Finite displacement gradients measured at fault tips appear to contradict the predictions of the post-yield fracture mechanics (PYFM) model for fault tip propagation proposed by Cowie, P. A. and Scholz, C. H. (1992) Journal of Structural Geology, 14, 1133–1148. The results of a high resolution survey of a 3.6 km long normal fault in SE Utah are presented as evidence that the contradiction is real and not simply due to problems of limited resolution. A theoretical explanation for finite tip gradients is then proposed which involves a positive stress feedback between sequential fault slip increments. According to this growth model, strength heterogeneities on a fault surface limit the size of individual ruptures so that only a patch of the fault moves at any one time. Each slipping patch produces a stress perturbation which raises the shear stress on adjacent healed portions of the fault as well as the surrounding rock volume. Healing takes place after each slip event, allowing local strength recovery. Using a simple two-dimensional planar fault model, we show that when the size of the slipping patch is much smaller than the dimensions of the fault plane, and strength recovery is geologically instantaneous, the displacement profile follows an approximately linear decrease towards the tip similar to natural examples. A bell-shaped displacement profile, with tip gradients that tend to zero, is predicted only in the special case where the size of each slip patch equals the fault plane dimensions. Our main modification of the earlier model is that the size of the process zone wake, or frictional breakdown zone, scales with the dimensions of the slipping patch as opposed to the entire fault length. Model results show that the stress field at the tips of faults formed by this mechanism decays rapidly, so the range of significant interaction is small compared to the fault dimensions.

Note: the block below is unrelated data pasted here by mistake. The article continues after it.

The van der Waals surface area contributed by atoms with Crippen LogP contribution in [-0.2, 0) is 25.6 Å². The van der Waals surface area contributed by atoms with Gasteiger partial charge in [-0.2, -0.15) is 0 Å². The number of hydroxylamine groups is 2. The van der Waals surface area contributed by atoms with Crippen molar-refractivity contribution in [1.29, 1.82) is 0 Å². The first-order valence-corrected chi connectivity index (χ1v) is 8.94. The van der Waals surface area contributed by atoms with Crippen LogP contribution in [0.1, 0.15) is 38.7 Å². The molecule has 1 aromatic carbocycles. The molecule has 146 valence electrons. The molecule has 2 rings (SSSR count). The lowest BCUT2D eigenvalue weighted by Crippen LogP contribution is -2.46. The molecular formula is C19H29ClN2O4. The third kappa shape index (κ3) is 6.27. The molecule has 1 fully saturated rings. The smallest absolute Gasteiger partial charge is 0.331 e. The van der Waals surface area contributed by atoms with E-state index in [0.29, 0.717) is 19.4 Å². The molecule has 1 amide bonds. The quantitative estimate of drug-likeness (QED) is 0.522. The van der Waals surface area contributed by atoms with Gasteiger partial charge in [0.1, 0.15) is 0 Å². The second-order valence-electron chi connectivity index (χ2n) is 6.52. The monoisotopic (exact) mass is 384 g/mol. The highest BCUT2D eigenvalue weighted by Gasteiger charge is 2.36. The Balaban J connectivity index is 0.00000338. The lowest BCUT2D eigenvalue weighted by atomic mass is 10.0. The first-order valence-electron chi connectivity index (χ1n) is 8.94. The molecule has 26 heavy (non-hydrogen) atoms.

- finite tip replacement gradients
- planar fault model
- slipping patches